Contact Teri Shore, 415-883-8590, ext. 104, cell 707-583-4428
Today the First District Court of Appeal will be asked to reverse a
pro-industry ruling that blocked warning labels on mercury-laden
albacore and other canned tuna. The First District Court of Appeal will hear oral
arguments beginning at 9:30 am Tuesday, Jan. 27, in Division Four at
350 McAllister St., San Francisco.
Because mercury is
known by the state to cause reproductive harm and cancer and is found
in canned tuna, the Attorney General filed a lawsuit in 2004 to require
labeling under the warning requirements of Proposition 65, the state's
chemical "right-to-know" law.
"Mothers who put tuna in
their children's lunches are never warned that the fish contains
mercury," said Teri Shore, Program Director for the GotMercury.org
project of Turtle Island Restoration Network in Forest Knolls, CA.
"Let's hope this court puts people before tuna profits." Shore will
attend the court hearing and is available for interviews.
a free online mercury calculator where people can estimate mercury
exposure from fish and has won legal actions to require public warning
signs to be posted at seafood restaurants and stores in California. A
45-pound child eating one can of light tuna a week would be consuming
mercury at a level 40 percent higher than the U. S. Environmental
Protection Agency's (EPA) recommended maximum allowable dose of
mercury. (See calculator at www.gotmercury.org.) Pregnant women and children are the most at risk for eating too much mercury in fish. See the public health advisory for mercury in fish.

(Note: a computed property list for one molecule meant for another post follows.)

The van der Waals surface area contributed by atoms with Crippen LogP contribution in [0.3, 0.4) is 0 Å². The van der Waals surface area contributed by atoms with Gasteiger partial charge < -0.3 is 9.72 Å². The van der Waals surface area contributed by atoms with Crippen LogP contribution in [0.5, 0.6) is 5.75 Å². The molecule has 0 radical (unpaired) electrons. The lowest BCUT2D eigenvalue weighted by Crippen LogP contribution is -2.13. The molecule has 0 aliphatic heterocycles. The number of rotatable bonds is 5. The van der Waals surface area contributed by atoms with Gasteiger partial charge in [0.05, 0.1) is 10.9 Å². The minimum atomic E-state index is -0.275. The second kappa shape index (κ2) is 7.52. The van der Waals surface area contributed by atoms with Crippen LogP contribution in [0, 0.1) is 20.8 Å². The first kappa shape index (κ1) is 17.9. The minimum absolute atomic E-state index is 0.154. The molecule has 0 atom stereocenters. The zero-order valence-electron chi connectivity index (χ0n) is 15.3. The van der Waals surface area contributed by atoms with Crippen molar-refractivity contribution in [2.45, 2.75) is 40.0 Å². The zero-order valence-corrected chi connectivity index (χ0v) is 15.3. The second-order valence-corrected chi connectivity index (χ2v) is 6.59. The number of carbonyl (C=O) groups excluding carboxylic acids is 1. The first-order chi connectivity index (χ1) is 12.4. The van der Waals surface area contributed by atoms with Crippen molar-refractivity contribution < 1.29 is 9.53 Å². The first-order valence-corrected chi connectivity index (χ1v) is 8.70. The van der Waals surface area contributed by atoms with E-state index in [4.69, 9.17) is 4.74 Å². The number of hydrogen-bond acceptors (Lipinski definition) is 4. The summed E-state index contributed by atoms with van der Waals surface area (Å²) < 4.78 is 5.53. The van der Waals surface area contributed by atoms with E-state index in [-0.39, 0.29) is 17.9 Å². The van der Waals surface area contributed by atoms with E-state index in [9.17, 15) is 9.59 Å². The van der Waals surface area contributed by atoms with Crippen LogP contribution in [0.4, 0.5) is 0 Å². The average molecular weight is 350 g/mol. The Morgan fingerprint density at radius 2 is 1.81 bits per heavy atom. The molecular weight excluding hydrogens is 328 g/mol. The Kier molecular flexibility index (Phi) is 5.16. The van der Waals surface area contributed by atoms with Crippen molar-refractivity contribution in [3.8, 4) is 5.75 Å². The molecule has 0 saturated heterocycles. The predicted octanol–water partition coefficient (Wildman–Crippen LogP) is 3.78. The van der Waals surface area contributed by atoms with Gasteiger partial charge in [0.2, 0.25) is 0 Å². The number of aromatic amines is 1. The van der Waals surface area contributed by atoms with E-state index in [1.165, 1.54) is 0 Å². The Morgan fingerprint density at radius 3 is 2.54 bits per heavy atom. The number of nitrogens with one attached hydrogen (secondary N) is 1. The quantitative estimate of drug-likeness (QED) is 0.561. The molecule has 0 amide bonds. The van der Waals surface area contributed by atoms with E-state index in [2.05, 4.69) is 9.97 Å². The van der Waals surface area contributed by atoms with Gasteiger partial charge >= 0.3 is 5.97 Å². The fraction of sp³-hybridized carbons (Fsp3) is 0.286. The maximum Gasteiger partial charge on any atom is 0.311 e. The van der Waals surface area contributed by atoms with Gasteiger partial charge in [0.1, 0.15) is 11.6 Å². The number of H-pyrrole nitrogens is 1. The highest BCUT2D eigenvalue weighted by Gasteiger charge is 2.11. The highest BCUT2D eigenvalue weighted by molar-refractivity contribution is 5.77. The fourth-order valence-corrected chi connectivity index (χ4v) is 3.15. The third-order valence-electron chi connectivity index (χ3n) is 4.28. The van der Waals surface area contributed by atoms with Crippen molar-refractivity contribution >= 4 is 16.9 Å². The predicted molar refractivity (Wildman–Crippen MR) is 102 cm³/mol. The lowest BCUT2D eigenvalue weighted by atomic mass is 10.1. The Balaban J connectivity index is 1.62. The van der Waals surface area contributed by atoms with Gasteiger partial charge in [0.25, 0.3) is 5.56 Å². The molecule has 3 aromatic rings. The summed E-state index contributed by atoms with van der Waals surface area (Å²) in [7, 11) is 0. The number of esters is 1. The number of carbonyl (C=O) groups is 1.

Coast women have among the highest blood-mercury levels in the U. S.,
according to the EPA. As many as 630,000 or 15 percent of newborns in
the U.S. are at risk each year of neurological defects due to mercury
contamination, EPA studies have found. Mercury in the form of
methylmercury is a potent neurotoxin that can cause slow growth and
lowered IQ, brain and kidney damage, cancer, and an increased risk of
heart disease, according to the EPA.
tuna and swordfish sold in the U. S. typically exceeds the FDA's for
mercury in commercial fish at 1 part per million mercury - which is
double the amount allowed by the U. S. Environmental Protection Agency
for recreational fish. The FDA has never developed a "safe level" for
mercury blood levels in people. The standard is based almost entirely
on faulty field research from a mercury poisoning in Iraq that never
safe levels for mercury exposure. This is documented in the new book "Diagnosis Mercury" by Dr. Jane Hightower of San Francisco. ____________________________________